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I'm trying to read file line by line in bash.

Every line has format as follows text|number.

I want to produce file with format as follows text,text,text etc. so new file would have just text from previous file separated by comma.

Here is what I've tried and couldn't get it to work :

FILENAME=$1

OLD_IFS=$IFSddd
IFS=$'\n'
i=0
for line in $(cat "$FILENAME"); do
    array=(`echo $line | sed -e 's/|/,/g'`)
    echo ${array[0]}
    i=i+1;
done
IFS=$OLD_IFS

But this prints both text and number but in different format text number

here is sample input :

dsadadq-2321dsad-dasdas|4212
dsadadq-2321dsad-d22as|4322

here is sample output:

dsadadq-2321dsad-dasdas,dsadadq-2321dsad-d22as

What did I do wrong?

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4 Answers 4

up vote 1 down vote accepted

Not pure bash, but you could do this in awk:

awk -F'|' 'NR>1{printf(",")} {printf("%s",$1)}'

Alternately, in pure bash and without having to strip the final comma:

#/bin/bash

# You can get your input from somewhere else if you like. Even stdin to the script.
input=$'dsadadq-2321dsad-dasdas|4212\ndsadadq-2321dsad-d22as|4322\n'

# Output should be reset to empty, for safety.
output=""

# Step through our input.  (I don't know your column names.)
while IFS='|' read left right; do
  # Only add a field if it exists.  Salt to taste.
  if [[ -n "$left" ]]; then
    # Append data to output string
    output="${output:+$output,}$left"
  fi
done <<< "$input"

echo "$output"
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Choroba has the best answer (imho) except that it does not handle blank lines and it adds a trailing comma. Also, mucking with IFS is unnecessary. This is a modification of his answer that solves those problems:

while read line ; do
    if [ -n "$line" ]; then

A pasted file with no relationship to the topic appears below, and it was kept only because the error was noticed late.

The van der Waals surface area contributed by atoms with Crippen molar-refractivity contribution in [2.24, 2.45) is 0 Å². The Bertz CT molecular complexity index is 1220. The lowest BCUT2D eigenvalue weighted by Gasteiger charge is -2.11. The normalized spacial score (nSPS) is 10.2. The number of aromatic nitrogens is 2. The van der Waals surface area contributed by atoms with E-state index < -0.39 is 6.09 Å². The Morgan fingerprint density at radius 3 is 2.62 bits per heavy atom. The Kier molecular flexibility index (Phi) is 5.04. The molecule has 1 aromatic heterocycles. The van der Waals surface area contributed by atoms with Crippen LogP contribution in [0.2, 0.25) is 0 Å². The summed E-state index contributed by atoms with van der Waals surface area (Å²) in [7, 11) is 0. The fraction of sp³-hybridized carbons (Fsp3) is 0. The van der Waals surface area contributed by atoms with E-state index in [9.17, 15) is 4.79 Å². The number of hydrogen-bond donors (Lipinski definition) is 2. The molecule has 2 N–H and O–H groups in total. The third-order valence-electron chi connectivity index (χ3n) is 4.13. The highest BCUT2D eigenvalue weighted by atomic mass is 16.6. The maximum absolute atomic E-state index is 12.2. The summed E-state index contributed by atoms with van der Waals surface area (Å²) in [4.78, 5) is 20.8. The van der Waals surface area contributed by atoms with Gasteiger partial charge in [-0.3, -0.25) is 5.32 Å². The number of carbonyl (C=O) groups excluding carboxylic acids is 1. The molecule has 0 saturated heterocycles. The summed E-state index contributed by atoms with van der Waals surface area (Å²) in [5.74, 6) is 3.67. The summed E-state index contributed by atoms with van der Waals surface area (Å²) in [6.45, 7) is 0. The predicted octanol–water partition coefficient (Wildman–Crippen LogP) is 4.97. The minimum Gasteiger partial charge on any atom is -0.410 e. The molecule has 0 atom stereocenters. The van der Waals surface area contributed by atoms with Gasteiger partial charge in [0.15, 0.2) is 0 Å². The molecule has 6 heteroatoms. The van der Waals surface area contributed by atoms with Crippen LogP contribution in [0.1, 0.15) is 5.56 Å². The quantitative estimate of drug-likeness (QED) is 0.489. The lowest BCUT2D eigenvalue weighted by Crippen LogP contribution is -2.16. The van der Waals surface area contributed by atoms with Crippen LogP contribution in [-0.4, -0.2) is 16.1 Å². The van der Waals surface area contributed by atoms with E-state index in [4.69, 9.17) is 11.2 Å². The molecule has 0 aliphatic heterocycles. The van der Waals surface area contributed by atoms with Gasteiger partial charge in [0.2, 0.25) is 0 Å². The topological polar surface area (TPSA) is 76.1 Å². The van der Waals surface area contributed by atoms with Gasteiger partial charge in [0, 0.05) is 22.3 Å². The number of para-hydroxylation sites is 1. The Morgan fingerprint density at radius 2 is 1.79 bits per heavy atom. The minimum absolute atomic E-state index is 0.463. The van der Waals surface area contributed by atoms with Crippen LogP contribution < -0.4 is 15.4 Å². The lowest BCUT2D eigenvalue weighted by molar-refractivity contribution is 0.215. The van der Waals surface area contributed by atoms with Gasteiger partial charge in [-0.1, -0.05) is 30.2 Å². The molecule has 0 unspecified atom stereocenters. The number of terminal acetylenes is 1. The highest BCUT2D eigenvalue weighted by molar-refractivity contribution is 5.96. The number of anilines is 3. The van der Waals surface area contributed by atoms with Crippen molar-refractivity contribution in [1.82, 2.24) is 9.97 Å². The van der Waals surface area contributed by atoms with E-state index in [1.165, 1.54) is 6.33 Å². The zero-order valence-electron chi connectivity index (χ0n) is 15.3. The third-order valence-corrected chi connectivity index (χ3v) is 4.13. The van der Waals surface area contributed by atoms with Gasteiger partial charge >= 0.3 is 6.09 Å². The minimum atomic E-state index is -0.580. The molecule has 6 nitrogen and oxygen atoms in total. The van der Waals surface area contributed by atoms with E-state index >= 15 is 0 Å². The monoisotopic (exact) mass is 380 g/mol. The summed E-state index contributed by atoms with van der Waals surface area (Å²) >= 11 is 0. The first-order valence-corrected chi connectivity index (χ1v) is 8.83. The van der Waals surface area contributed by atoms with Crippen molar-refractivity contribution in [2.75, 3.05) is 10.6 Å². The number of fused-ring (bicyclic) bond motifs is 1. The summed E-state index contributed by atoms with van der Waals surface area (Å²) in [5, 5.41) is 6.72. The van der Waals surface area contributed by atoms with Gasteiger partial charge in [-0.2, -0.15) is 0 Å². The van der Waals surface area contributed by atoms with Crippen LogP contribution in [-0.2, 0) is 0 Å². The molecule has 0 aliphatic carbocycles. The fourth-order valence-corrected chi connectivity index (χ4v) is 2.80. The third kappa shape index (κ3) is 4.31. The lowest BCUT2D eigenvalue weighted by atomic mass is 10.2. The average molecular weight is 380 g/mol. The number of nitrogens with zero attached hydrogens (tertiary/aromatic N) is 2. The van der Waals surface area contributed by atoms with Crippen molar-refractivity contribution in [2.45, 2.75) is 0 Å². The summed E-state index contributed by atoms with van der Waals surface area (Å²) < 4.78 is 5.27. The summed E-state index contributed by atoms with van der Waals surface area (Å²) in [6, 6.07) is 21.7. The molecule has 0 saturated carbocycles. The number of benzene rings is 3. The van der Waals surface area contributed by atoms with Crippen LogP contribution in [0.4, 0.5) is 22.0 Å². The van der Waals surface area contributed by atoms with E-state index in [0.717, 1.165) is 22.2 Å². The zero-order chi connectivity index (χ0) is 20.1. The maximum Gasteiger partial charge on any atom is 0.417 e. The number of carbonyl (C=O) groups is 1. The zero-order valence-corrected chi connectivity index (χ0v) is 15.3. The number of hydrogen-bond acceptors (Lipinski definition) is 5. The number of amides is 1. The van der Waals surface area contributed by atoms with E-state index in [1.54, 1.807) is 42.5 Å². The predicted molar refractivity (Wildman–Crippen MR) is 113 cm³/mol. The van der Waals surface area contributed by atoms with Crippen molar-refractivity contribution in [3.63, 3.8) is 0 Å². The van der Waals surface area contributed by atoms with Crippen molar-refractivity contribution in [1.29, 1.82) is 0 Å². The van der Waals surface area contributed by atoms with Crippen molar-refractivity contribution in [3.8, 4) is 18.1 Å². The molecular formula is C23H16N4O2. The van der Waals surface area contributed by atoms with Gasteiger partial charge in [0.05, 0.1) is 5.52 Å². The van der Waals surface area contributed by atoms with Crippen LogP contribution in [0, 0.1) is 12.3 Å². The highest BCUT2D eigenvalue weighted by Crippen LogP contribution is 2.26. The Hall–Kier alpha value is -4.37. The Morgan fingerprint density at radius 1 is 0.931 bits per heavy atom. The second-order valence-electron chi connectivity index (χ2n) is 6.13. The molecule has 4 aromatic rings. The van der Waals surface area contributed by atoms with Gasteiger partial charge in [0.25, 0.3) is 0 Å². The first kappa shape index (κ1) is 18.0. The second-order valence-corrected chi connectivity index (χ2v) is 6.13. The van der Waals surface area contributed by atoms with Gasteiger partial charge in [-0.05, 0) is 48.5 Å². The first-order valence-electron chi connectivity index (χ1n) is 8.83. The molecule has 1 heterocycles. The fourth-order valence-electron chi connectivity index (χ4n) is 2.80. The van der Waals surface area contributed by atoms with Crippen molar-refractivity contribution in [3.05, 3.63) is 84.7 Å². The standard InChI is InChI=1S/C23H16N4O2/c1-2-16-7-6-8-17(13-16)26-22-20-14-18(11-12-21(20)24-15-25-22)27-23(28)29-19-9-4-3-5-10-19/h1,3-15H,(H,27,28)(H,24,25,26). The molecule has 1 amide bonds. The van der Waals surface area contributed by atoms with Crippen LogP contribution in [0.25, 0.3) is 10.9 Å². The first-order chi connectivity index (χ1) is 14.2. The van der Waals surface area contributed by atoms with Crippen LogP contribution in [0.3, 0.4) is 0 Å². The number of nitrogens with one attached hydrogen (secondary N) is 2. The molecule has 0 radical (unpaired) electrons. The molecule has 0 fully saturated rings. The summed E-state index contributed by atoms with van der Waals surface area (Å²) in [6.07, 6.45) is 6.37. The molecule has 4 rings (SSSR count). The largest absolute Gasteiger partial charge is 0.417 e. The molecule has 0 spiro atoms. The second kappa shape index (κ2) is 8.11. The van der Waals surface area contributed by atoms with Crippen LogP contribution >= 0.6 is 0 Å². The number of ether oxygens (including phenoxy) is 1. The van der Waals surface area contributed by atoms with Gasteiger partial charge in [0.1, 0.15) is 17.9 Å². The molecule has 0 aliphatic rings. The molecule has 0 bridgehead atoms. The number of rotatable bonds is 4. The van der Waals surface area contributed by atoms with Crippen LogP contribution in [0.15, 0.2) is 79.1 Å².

if [ -n "$afterfirst" ]; then echo -n ,; fi
        afterfirst=1
        echo -n "${line%|*}"
    fi
done < "$FILENAME"

The first if is just to filter out blank lines. The second if and the $afterfirst stuff is just to prevent the extra comma. It echos a comma before every entry except the first one. ${line%|\*} is a bash parameter notation that deletes the end of a paramerter if it matches some expression. line is the paramter, % is the symbol that indicates a trailing pattern should be deleted, and |* is the pattern to delete.

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Using sed:

$ sed ':a;N;$!ba;s/|[0-9]*\n*/,/g;s/,$//' file
dsadadq-2321dsad-dasdas,dsadadq-2321dsad-d22as

Alternatively, here is a bit more readable sed with tr:

$ sed 's/|.*$/,/g' file | tr -d '\n' | sed 's/,$//'
dsadadq-2321dsad-dasdas,dsadadq-2321dsad-d22as
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No need for arrays and sed:

while IFS='' read line ; do
    echo -n "${line%|*}",
done < "$FILENAME"

You just have to remove the last comma :-)

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How would you remove the last comma? The first thing that comes to mind is sed.... –  Graham Nov 27 '12 at 20:03

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